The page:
Contemporary Art in an Iconic NYC Space

Musing with performance artist Lynx and Hono Manu.
Decided it might be fun to attend the opening night of Joseph "Joe" Nahmad's new permanent gallery space. Nahmad Contemporary Gallery has evolved from its "pop-up" gallery roots into a generous space at 980 Madison Avenue across from one of my favorite pianos bars - Cafe Carlyle at the Carlyle Hotel. No wonder Joe chose this space and Aby chose Joe. The owner of the building, Aby Rosen is a big time contemporary art collector and Joe's brother has his gallery across the street.

The opening featured Swiss artist 

John Armleder - a key figure in contemporary art since the early 70's.
The exhibit shows an amazingly wide range of work from paintings, sculpture and floor/wall installations.

I received a warm hello and a wink from Leonardo DeCaprio and saw my friend "Lynx" Alexander a performance artists - who is currently the first ever visual "AIR"- artist in residence for Steinway & Sons; and the creative force behind the 

Steinway Lynx Special Collection of pianos. A unique "canvas" for art if there ever 
was one. Several on display at Steinway on West 57th street.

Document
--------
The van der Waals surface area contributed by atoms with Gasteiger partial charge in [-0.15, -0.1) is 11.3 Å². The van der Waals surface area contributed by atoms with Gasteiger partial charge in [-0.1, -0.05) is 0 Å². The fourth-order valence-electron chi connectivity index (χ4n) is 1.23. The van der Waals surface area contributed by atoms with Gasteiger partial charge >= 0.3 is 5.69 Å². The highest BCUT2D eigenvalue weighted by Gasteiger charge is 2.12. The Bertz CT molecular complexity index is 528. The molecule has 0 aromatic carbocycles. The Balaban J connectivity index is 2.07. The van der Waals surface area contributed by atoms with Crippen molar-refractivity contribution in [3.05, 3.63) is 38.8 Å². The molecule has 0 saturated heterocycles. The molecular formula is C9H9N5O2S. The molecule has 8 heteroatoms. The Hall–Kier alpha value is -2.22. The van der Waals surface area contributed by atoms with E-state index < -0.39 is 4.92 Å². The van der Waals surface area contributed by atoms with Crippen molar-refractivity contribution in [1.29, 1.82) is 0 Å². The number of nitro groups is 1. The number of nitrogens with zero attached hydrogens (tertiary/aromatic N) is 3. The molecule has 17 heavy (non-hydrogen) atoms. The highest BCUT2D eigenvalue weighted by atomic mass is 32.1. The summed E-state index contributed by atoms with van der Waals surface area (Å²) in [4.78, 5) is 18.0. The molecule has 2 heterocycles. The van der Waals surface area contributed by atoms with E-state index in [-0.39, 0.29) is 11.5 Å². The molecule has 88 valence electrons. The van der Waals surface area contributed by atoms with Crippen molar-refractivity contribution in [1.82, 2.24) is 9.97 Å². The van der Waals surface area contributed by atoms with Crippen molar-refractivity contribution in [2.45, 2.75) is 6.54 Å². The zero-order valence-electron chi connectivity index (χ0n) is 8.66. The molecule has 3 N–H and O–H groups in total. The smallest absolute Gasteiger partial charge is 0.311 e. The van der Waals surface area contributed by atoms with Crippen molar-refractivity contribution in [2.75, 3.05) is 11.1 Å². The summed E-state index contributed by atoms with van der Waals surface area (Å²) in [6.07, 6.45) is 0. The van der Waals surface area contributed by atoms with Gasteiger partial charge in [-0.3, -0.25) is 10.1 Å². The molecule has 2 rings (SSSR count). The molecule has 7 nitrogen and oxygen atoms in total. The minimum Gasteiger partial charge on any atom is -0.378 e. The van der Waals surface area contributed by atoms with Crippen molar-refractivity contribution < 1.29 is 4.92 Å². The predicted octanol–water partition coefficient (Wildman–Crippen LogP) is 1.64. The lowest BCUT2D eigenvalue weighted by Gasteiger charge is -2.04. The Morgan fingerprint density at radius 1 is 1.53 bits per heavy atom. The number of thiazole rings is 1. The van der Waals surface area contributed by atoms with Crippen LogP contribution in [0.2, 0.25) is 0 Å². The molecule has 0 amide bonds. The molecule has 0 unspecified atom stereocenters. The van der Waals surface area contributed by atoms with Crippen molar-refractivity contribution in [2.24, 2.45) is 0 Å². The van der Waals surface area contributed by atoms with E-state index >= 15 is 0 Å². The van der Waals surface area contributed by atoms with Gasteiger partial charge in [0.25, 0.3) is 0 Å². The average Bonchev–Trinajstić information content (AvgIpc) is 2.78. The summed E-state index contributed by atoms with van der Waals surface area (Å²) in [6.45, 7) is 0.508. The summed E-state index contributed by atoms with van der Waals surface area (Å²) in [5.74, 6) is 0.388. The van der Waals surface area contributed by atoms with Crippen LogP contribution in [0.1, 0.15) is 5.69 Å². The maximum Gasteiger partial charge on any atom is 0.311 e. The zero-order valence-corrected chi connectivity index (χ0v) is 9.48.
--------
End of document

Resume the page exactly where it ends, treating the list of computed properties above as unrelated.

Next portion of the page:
The Nahmad gallery is an evolution of sorts for the famed Nahmad family into contemporary art. The family business is currently still run by world famous art collector David Nahmad (estimated net worth $ 1.75 billion+) and includes Joseph's older brother Helly a talked about Manhattan gallery owner. The family has amassed over the past 60 years what is likely the largest private collection impressionist and modern art in the world.  It consists of over 4,500 works stored in a secured warehouse in Geneva, Switzerland including such artists as Picasso, Monet, Matisse Chagall, Kandinsky and so on.

Armleder's Ciliata 1994

The current exhibition is anchored by two installations: Ciliata 1994 - a flower garden using large tractor tires as a planter box and Untitled Light Pile 1995, from the artists seminal series Furniture Sculptures.

The iconic 980 Madison predominantly gallery building (including Gagosian) once housed the Parke-Bernet Galleries. It was designed by famed architect Sir Norman Foster of Foster + Partners and built in the early 1950s. 

Foster's 1949 Classic Design.

After reports that fanciful plans for a tower development were abandoned the property was reported on the market to fetch as much as $ 100 million - the art work in the building might be worth more.

You never can overestimate the wealth that people can amass from works of art and real estate - both good and not so good---spoken like a true veteran Muse :) 

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